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Cancer Nexus Blog

UMass Selected as Clinical Trial Site for New Experimental Cancer Drug

Wednesday, June 30, 2021

Cancer patients are often given cancer drugs through a needle inserted into a vein, a delivery method known as intravenous infusion, which delivers the drugs directly into the bloodstream. The goal is to achieve systemic blood levels of the drug that would kill visible tumors as well as any unseen circulating cancer cells that have spread to other parts of the body (micrometastases).

Unfortunately, administering drugs intravenously typically delivers only a low concentration of the drug to the actual tumor site. This approach, especially for late-stage cancers, is not particularly effective and can often be toxic to the patient. Consequently, there have been attempts at injecting cancer treatments such as chemotherapeutic drugs directly into the tumor. This approach, called intratumoral injection, has so far not been successful either in treating the injected tumor, the non-injected tumors, or micrometastases, possibly because of the drug’s difficulties with penetrating and dispersing into the cancer cells.

A new experimental drug, named INT230-6 by Intensity Therapeutics, is showing promise as a potential solution to this problem. INT230-6 is made up of two proven FDA-approved anti-cancer agents, cisplatin and vinblastine, which are typically administered intravenously during chemotherapy. What makes INT230-6 unique is the third agent that it contains — a novel penetration enhancer that helps rapidly disperse cisplatin and vinblastine throughout a tumor for better diffusion into cancer cells. UMass was selected as one of only a few sites around North America offering a phase I/II clinical trial involving intratumoral injection of INT230-6, which is in progress and currently recruiting participants. Giles Whalen, MD, a surgical oncologist and member of the UMass Cancer Center, is leading the trial at UMass as one of the principal investigators.

Dr. Whalen’s role as a principal investigator in this phase I/II trial stems from his previous work on cancer treatments involving intratumoral injection. Over the past decade, he explored an immunotherapy approach for melanoma that exploits the most abundant natural antibody in human blood (anti-α-Gal antibody) to destroy tumors. In these studies, a type of fat-soluble substance — known as α-gal glycolipid — that activates this antibody was injected directly into melanoma lesions of mice, resulting in an anti-tumor immune response, where there was regression of the injected tumor and prevention of tumor growth in distant sites. Dr. Whalen went on to conduct a phase I study to show that this approach is feasible and safe for use as an immunotherapy in melanoma patients. The approach, using a synthetic version of α-gal glycolipid, is now in further testing by a biopharmaceutical company.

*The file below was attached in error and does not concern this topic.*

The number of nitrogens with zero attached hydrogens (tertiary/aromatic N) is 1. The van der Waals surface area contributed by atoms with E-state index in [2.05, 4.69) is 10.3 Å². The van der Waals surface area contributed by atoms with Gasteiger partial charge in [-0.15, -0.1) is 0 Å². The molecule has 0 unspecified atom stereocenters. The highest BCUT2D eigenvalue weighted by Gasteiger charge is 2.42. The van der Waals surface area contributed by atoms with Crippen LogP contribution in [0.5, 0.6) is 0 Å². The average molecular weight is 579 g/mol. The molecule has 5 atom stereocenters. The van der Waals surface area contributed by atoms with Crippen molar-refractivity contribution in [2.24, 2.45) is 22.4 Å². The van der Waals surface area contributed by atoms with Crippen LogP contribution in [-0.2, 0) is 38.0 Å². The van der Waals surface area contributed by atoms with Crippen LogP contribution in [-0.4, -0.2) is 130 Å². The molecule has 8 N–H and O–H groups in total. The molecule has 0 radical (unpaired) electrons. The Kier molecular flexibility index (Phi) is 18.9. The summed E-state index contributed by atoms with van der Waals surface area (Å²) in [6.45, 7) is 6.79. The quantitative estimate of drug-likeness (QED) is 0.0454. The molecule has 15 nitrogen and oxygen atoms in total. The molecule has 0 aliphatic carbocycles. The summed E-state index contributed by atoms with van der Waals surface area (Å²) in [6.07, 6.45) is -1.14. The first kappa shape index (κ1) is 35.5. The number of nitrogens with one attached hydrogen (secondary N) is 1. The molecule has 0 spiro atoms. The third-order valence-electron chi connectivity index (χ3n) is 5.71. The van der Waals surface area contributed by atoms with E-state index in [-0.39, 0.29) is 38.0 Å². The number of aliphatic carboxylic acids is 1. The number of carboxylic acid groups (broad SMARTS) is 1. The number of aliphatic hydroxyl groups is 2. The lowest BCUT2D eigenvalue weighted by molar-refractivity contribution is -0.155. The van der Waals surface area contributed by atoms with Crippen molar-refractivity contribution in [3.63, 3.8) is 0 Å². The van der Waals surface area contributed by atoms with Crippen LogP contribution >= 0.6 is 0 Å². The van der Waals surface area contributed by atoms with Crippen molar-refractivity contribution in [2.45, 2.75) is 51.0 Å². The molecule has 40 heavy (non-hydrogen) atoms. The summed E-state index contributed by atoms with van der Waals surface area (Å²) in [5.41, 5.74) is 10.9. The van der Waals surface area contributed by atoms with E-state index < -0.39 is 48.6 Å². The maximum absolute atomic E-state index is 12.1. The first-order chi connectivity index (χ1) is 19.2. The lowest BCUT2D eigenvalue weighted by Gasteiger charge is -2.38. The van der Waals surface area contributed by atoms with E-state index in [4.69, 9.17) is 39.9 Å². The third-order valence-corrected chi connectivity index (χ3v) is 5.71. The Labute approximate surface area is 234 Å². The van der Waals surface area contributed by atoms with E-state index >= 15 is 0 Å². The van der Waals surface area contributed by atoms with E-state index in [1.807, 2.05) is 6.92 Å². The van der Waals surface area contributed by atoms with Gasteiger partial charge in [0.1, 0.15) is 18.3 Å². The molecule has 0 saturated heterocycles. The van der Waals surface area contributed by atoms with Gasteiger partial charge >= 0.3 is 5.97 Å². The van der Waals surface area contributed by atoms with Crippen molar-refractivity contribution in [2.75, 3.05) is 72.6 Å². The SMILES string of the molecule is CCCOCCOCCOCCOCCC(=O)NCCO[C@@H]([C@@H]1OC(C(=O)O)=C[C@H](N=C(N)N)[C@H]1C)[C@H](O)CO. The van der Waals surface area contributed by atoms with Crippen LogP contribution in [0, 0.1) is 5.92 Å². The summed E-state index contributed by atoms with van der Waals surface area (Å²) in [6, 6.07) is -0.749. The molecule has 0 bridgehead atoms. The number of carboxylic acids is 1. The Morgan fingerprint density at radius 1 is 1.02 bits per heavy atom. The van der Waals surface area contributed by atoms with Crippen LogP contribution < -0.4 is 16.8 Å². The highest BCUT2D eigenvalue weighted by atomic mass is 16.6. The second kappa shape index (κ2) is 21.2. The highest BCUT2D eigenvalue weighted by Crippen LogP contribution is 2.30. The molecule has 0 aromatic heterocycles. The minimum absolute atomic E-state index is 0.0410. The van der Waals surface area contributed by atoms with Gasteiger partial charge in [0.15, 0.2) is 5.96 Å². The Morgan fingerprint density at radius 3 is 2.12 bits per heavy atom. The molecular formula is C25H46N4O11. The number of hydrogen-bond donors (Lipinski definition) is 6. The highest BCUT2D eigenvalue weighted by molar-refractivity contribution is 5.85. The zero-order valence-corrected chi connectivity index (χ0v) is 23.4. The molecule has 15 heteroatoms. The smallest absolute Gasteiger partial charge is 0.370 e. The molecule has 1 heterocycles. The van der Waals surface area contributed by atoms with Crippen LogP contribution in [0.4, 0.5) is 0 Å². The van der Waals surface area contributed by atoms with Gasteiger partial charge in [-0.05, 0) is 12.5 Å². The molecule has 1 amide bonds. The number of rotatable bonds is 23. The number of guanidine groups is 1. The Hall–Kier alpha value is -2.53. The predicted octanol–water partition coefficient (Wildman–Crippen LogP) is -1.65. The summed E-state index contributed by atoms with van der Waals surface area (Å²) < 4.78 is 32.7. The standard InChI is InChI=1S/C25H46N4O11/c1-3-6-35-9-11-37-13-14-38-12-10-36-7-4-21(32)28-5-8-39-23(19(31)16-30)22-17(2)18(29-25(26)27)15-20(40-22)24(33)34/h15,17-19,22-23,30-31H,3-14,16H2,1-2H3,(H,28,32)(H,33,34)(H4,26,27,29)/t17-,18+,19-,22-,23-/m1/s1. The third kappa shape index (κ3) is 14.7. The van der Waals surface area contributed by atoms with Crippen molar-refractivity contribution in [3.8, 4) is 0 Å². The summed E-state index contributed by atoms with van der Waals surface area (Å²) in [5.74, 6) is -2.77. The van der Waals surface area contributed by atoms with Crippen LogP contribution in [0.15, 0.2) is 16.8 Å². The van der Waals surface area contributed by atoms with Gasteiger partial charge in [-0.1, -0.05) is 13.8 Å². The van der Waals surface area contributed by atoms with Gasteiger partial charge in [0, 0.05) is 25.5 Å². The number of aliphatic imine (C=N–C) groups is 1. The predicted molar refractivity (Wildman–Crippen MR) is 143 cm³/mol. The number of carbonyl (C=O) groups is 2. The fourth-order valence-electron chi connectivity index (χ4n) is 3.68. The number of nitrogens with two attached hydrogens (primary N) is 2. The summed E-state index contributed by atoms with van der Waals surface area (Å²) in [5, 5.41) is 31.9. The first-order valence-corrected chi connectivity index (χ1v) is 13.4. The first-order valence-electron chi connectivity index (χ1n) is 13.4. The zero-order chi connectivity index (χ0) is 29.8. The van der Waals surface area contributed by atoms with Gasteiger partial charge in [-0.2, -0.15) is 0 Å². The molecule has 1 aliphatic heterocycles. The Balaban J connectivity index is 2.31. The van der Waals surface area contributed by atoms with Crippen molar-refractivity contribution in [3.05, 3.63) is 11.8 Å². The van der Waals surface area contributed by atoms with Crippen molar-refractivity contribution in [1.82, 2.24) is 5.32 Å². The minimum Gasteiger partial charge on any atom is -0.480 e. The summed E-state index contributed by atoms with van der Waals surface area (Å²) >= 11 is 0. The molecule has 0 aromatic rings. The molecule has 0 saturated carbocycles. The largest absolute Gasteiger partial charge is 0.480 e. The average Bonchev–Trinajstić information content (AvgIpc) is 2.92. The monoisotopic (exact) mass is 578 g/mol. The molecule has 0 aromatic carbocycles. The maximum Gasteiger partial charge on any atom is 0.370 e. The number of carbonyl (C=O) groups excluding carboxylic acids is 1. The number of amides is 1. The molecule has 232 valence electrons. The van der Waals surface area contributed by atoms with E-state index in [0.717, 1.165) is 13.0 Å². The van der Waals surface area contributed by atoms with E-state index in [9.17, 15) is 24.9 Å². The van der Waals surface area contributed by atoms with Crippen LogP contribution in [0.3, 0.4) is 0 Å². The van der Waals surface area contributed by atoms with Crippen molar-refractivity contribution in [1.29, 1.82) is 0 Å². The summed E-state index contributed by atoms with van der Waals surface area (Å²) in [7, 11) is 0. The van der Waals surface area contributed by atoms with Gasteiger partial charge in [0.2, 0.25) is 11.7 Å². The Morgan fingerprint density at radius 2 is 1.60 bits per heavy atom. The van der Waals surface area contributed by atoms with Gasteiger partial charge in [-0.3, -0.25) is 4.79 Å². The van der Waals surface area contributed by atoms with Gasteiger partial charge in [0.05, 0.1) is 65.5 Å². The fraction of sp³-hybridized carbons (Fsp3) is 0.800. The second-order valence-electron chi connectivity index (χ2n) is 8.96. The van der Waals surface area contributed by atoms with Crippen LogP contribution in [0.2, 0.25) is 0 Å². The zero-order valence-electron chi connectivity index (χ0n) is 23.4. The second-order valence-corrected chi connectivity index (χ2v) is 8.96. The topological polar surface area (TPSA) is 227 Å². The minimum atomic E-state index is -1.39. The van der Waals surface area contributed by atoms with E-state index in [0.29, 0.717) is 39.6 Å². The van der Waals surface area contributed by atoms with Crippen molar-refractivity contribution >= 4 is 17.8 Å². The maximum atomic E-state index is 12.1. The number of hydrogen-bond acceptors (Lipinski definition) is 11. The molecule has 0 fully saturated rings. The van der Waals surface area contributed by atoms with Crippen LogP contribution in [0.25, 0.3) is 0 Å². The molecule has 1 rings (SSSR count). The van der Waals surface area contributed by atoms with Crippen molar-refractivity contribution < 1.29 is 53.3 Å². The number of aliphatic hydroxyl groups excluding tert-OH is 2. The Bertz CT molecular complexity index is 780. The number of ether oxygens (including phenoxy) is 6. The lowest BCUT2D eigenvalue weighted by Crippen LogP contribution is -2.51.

Like the injection of α-gal glycolipid into tumors, the injection of INT230-6 into tumors also produces an anti-tumor immune response. But because of the new penetration enhancer that INT230-6 contains, it is able to permeate and kill the injected tumors, including large tumors, as shown in animal studies. INT230-6 also induces an immune response mediated by T-cells that targets both the tumors that were injected and those that were not injected, as well as micrometastases. These results hold promise for human cancer patients because, essentially, the animals in these studies are provided with immunity against the cancer. In the phase I/II trial at UMass, INT230-6 is being tested in patients with several types of refractory cancers including those at the surface of the skin (breast, squamous cell, head and neck) and tumors within the body such as pancreatic, colon, liver, and lung tumors. Multiple, escalating doses of INT230-6 will be tested. The clinical trial will also assess how INT230-6 works when it is combined with immunotherapy agents such as antibodies that target proteins on cells of the immune system (specifically, anti-PD-1 and anti-CTLA-4 antibodies).

The information obtained from this clinical trial will help determine the safety and tolerability, and the potential effectiveness, of dosing INT230-6 directly into several different types of cancers, with the ultimate goal of achieving tumor regression and improving the outcomes of cancer patients.